- posted: Jan. 10, 2011
Without giving away too many details, we have been contacted by potential clients whose internet protocol information is being sought because it has been connected with illegal downloads of movies. However, these people only owned the wireless routers that were used to receive the movie; they did not download the movie themselves. Someone else downloaded the movies from the wireless router because the router was not password secured. The lesson: password secure your wireless router, so that your neighbors are not implicating you in their illegal actions.
First, downloading a movie or song off the internet without the proper permission (Hulu, Netflix, or iTunes – good idea; BitTorrent – bad idea) is copyright infringement. If someone uses your router to illegally copy content, you might have your records discovered if the copyright owner subpoenas your identifying information from your Internet provider. Even if you show that you did not actually download the file and thereby avoid liability, you are stuck with hundreds or thousands of dollars of legal bills. Courts have found that those who do not actually download the information are not liable, but it can be an expensive proposition to disprove even if it ends quickly.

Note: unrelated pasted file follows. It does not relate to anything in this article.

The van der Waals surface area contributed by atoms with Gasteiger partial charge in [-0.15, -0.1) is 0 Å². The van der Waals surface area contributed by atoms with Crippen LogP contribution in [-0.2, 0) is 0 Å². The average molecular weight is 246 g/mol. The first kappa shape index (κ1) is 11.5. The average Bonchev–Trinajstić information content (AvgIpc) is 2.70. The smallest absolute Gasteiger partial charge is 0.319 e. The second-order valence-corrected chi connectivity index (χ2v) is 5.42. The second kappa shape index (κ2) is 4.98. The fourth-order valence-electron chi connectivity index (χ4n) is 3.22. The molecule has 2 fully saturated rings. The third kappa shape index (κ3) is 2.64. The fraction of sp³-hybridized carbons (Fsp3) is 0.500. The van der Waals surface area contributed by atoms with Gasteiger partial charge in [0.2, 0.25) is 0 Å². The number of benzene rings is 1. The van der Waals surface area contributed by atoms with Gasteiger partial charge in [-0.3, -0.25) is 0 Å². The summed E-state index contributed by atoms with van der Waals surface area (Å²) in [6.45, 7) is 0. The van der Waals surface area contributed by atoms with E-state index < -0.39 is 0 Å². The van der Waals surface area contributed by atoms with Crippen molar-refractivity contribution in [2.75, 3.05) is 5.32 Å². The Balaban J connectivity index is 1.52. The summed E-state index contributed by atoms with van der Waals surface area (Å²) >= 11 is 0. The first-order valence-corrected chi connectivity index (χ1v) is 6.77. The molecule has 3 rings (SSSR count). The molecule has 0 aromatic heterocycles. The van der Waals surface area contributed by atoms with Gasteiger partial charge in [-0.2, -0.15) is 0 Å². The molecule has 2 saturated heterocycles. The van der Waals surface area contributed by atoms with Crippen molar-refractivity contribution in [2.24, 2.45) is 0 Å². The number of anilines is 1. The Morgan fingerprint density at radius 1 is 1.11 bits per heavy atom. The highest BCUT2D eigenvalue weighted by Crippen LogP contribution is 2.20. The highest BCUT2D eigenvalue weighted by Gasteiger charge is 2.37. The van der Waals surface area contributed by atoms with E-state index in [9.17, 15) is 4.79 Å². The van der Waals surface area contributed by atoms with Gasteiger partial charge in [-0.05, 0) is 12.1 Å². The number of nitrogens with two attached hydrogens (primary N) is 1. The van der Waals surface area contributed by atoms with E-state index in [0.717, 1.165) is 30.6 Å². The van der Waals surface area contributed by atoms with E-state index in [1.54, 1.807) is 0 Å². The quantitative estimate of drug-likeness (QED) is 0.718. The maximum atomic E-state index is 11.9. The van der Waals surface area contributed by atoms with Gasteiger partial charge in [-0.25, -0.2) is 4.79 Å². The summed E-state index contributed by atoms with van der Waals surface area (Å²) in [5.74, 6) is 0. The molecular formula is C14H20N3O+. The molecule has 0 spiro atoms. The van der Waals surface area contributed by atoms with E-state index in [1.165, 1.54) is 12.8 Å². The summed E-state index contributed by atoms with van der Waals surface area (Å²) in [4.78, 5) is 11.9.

[4/27 Update: The Huffington Post has an even more disturbing example of what can go wrong when you fail to secure your router -- automatic weaponry and inaccurate accusations of downloading illegal images of children.]
The quick and easy fix is to password protect your router. At most, it is a five minute procedure synchronizing your router with your computer or smartphone. After that, it is a seamless access – most routers do not require you to put in the password every time. Also, remind those who do use the router (teenage children, perhaps?) that copyright infringement is illegal, and has serious consequences to it. There is too much legal content accessible on the Internet to bother with the illegal stuff.